• Tashina Brito

    The comment was taken down due to its profanity. Sacramento Press does not allow harmful attacks nor vulgar language on our site. However, as Sacramento Press always encourages a variety of perspectives to be represented, we have strongly encouraged the user to re-post his comment, minus the the profanity. Hopefully that user will re-post!

  • Mark

    I agree that our civic amenities have not caught up with the population. I just question whether spending the money for a downtown arena will really improve the quality of life or is what we need right now. I’m not one of those Sacramento do-nothing nitpikers. I think we need to spend money to make money. I think we need to improve the social life of our city. But is this the way to do it? Since I think the Kings will leave town next year I say- no. But even if the Kings did stay I think using an arena to ‘save’ downtown is unreasonable and actually old fashion thinking. An enclosed arena will not have the same positive impact as a ballpark. Additionally, in a car-dependent region like Sacramento, the parking and traffic will only cause problems for the nearby neighborhoods and future Railyards. For the amount of money that we would spend on an arena we could invest in new urban housing, parks, bridges, and the like.

  • Ben Ilfeld

    I’m still waiting for the financing plan.

    Until then, everything is speculative.

    How could I complain its a bad way to spend money when we don’t even know WHO is spending WHAT money?

    The real mess here and the reason that momentum has been lost is that there was a promise of a financing plan initially that never materialized. Every day that does by without a financing plan is a day lost – and we only had 365 of them to get everything together.

    I am all in favor of having a modern sports and entertainment complex. I am all in favor of a location downtown. I am all in favor of retaining a sports team or attracting a new one. However, how can I expect that to happen if there is literally no plan to finance it? How can you assure voters you won’t cut deeper into our budgets when there has been no viable alternative presented?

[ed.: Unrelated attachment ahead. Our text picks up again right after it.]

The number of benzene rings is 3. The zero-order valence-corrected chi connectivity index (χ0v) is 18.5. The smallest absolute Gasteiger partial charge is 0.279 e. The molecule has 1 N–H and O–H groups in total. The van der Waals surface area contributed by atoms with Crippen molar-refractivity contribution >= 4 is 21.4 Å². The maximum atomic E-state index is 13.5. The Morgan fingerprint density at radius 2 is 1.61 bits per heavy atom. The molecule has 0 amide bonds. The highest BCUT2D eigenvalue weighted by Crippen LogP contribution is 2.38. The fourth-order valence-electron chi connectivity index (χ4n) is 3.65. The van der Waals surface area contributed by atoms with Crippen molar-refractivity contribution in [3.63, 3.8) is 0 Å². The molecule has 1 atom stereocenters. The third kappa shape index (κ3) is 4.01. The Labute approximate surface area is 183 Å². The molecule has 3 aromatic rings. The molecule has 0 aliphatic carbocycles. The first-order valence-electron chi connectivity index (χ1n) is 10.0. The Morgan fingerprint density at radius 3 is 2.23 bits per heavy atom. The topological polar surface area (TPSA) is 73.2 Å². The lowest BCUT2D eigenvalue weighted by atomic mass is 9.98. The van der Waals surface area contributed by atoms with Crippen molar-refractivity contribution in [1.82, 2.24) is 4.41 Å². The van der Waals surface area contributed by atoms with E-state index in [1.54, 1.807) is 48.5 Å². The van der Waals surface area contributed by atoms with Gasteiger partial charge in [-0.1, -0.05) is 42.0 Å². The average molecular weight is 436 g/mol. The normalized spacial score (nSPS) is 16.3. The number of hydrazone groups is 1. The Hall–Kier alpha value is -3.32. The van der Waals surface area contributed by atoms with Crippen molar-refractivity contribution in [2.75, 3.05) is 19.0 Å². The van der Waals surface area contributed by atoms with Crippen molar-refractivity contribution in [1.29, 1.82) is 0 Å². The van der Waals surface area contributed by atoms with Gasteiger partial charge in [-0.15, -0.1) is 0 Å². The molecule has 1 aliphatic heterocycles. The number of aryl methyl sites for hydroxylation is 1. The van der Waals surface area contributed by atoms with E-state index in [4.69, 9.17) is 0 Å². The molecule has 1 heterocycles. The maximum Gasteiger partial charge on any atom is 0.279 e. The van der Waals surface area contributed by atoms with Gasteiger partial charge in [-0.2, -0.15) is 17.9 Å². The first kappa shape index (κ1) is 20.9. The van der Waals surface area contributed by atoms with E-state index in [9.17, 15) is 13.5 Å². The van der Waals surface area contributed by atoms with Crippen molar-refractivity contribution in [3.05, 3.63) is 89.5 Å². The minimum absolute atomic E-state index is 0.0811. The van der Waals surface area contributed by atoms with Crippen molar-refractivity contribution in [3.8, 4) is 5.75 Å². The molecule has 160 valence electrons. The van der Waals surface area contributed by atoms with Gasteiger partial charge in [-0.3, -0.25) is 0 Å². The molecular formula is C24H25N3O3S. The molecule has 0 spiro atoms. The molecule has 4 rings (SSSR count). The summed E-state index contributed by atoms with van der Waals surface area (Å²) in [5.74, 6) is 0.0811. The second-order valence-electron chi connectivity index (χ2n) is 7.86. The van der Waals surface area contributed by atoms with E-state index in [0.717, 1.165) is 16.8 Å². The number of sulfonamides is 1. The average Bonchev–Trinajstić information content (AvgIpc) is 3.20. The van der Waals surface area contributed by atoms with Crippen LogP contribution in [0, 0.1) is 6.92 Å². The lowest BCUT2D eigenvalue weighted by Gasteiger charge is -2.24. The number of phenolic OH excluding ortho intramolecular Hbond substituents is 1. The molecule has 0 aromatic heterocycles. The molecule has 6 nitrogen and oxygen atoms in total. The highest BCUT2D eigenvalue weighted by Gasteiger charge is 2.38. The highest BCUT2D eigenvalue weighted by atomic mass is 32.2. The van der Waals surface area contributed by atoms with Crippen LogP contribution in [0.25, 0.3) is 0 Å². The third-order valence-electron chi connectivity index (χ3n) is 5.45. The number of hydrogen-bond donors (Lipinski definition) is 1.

• The Natomas proposal submitted to the city council in December last year met all of the requirements established by the mayor’s group. It was the only proposal which did. After promising the public and councilperson Ashby that Natomas would be considered, the mayor’s cronies made a last minute decision to bar the Natomas proposal in order to once agan throw money in David Taylor’s direction.

      The real mess here is that the mayor has an undisclosed political agenda which is taking precedence over the requirement to conduct the public’s business in public. He has handed off the city’s business to a private group so that they can meet in secret and avoid scrutiny by the public. He has handed control of the group to a public relations consultant with no knowledge or experience in sports arenas. The economic “report” is an unaudited document written by an author with no background in the economic analysis of arenas.

      If the mayor had followed a policy of honesty and openess the city could be building now if it chose to do so. Instead we have smoke and mirrors.

    • Mark

      Yep. Show me the money.

  • I see that in picture 2 the “citizen architect” has donned one of those magic, $40 rubber band thingys that they sell at the Unbalanced arena.

    So they are going to send people who are that naive into the community to represent this project? Yeah, good luck with that. To me it’s a big red flag which says “I’m really gullible.”